Indeed, the British Society of Gastroenterology Guidelines (July 1997) confirmed that: “It is not unusual for pathologists to disagree about the degrees of mild to moderate inflammation shown in a biopsy, nor to disagree about their clinical significance.” [161] However, when a jury is rigged and its verdict predetermined to find the defendant guilty of “misconduct” – as was the GMC panel – such jurors will not be persuaded or dissuaded by evidence.

To bolster the Deer-BMJ “interpretation” of fraud, and to counteract Dr. Lewis’ critique, Dr. Godlee commissioned the opinion of Dr. Ingvar Bjarnason, a gastroenterologist at King’s College Hospital. He stated “in my opinion, and that of those to whom I spoke, there is no justification whatsoever for calling this an enterocolitis.” However, when asked by a reporter from the journal Nature whether the BMJ charge of fraud was justified, he stated:

The forms don’t clearly support charges that Wakefield deliberately misinterpreted the records. The data are subjective. It’s different to say it’s deliberate falsification.[162] (Nature, Nov. 2011) When confronted with Dr. Bjarnason’s statement expressing doubt about “deliberate falsification”, both Deer and Dr. Godlee modified their stance when responding to the journal Nature:

“Deer notes that he never accused Wakefield of fraud over his interpretation of pathology records. But he says that records read to him from the Royal Free pathology service clearly stated that the children’s gut biopsies were within normal limits, even though they were reported in the Lancet paper as having enterocolitis.”

“Fiona Godlee, the editor of the BMJ, says that the journal’s conclusion of fraud was not based on the pathology but on a number of discrepancies between the children’s records and the claims in the Lancet paper.”

However, they did not retreat from their stance in the BMJ. Dr. Lewis’ Rapid Response was further truncated by the editor. She eliminated any reference to evidence that undermined the BMJ-Deer allegations of fraud. [Appendix 7 contains the full version of Dr. Lewis’ response.] When Dr. Lewis posted his unexpurgated commentary on the website of the National Whistleblowers Association (NWA), on whose board of director he serves, Deer sent a flurry of threatening letters to the executive director of the organization,[163] in which he maliciously disparaged Dr. Lewis’ professional credentials. His interaction with the BMJ editor-in-chief led Dr. Lewis to conclude that the BMJ narrative regarding the Wakefield MMR- autism controversy was “more tabloid than science.”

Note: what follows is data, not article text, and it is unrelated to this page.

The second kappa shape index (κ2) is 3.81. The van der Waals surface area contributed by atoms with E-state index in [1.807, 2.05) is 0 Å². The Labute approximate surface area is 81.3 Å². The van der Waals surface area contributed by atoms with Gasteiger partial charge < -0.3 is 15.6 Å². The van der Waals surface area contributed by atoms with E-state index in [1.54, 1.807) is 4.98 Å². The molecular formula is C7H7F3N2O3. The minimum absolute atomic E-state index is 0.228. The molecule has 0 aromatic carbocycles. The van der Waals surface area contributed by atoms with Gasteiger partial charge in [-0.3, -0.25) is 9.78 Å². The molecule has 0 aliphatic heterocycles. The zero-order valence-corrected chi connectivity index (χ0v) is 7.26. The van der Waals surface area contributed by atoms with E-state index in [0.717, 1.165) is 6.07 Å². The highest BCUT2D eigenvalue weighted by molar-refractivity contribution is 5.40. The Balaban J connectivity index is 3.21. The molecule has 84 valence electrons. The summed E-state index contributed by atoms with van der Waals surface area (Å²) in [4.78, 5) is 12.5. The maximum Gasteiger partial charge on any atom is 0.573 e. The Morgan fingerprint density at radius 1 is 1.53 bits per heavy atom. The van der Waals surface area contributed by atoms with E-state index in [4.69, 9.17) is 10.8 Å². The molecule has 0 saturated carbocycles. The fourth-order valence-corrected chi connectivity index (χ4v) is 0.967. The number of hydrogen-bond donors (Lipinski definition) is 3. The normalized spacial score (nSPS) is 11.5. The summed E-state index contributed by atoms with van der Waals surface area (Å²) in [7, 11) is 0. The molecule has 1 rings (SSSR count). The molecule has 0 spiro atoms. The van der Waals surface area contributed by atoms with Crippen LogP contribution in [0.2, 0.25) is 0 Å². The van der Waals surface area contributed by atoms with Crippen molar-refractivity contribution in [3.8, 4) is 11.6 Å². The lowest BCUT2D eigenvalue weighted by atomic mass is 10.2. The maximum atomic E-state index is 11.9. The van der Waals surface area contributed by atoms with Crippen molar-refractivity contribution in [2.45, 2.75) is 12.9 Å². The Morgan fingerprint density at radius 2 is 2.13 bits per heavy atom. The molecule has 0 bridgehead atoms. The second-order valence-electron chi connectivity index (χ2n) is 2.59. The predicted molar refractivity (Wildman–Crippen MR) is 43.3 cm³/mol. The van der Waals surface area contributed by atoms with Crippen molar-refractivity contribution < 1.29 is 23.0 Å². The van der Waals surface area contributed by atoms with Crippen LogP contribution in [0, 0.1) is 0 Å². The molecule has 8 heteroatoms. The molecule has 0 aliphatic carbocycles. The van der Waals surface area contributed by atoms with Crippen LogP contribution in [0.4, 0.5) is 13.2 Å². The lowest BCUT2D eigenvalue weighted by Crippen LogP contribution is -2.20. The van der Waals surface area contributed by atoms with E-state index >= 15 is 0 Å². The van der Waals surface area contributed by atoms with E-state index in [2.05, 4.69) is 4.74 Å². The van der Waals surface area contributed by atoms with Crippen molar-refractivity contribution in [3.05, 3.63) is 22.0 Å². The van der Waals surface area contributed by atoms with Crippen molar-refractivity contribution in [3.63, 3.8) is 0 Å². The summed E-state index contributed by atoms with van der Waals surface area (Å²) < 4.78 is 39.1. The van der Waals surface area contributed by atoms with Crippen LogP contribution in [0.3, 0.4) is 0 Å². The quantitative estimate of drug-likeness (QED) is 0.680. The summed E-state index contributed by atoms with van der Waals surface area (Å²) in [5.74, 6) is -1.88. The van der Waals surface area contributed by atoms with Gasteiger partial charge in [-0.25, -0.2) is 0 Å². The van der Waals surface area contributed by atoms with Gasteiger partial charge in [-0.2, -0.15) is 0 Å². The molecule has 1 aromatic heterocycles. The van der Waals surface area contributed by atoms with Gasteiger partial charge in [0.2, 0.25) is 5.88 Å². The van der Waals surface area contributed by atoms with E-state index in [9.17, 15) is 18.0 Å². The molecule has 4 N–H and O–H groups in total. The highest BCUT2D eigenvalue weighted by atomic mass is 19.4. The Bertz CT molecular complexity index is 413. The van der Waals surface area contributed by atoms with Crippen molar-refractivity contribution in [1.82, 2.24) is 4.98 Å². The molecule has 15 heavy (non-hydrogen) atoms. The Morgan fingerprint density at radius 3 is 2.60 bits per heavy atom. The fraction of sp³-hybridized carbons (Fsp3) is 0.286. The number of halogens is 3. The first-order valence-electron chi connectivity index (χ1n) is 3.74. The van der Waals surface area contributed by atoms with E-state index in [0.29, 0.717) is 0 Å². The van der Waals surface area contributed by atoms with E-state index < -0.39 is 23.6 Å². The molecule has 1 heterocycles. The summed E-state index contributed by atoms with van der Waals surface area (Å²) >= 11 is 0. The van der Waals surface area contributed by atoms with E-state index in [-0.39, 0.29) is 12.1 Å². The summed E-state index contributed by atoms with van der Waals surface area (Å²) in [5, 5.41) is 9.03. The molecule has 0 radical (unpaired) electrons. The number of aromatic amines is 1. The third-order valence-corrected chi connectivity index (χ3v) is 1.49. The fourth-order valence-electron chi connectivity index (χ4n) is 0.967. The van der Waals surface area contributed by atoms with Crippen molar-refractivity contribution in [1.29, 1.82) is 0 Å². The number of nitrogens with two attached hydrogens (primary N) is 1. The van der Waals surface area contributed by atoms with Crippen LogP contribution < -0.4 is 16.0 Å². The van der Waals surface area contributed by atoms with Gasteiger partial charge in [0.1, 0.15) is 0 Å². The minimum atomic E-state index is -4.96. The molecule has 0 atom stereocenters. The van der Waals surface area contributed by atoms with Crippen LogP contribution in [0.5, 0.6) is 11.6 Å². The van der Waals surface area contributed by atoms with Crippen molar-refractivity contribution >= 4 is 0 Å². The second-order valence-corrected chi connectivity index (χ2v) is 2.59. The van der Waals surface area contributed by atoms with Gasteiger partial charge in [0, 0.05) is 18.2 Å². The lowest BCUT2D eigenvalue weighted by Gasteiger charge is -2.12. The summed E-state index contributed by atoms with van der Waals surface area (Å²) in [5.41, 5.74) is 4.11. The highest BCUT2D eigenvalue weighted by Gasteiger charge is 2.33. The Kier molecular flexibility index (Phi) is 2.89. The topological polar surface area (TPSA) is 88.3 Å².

In January 2012, he filed a report[164]with the UK Research Integrity Office (UKRIO) and the University College of London (UCL) [the parent institution of the Royal Free Hospital], documenting Apparent Egregious Ethical Misconduct by BMJ and Deer:

There is no doubt that BMJ’s editors and Brian Deer appear to be deeply involved in creating an elaborate deceptionTo support their new fraud theory, Godlee, Deer, and the BMJ’s lawyers engaged in the most reprehensible conduct I have ever witnessed involving any scientific journal.”[165]

Dr. Godlee had stated that the GMC rulings served as “the core data[166] upon which she based her infamous declaration, “the MMR Study was an Elaborate Fraud,” and her assertion that there is “clear evidence of falsification of data.” However, as has been demonstrated, when the evidence was subjected to a genuine forensic judicial review, the fatal flaws of the GMC case against the three doctors were exposed, and the charges and guilty verdicts were deemed to be untenable by the High Court for lack of any evidence to substantiate the charges.

The GMC had declared the three doctors guilty of “serious professional misconduct” for the following:

the children were admitted for research purposes under Project 172-96; the purpose of the project was to investigate the postulated new syndrome following vaccination; subjected the children to invasive tests that were not clinically indicated and were contrary to their clinical interest…repeatedly breached the fundamental principles of research and clinical medicine.

And the panel concluded that the description of the referral process as “consecutively referred” was “inaccurate,” “dishonest” “intentional” “irresponsible,” and “misleading.” [As quoted in High Court Decision, Par. 149, 153]

Professor Walker-Smith was able to appeal the GMC guilty verdicts to the High Court (the cost defrayed by his insurance). Justice John Mitting conducted a thorough forensic examination of all the testimonies and documented evidence that had been presented at the GMC hearings – but the evidence was ignored by that panel. Justice Mitting determined that there was no evidence to substantiate the GMC findings of “professional misconduct”. Indeed, the evidence refuted the guilty verdicts. The High Court decision unequivocally overturned all of the verdicts against Professor Walker-Smith. [Read Appendix 1] Those charges apply to all three doctors. Thus, the High Court decision effectively rendered the BMJ accusations of “fraud” implausible and indefensible.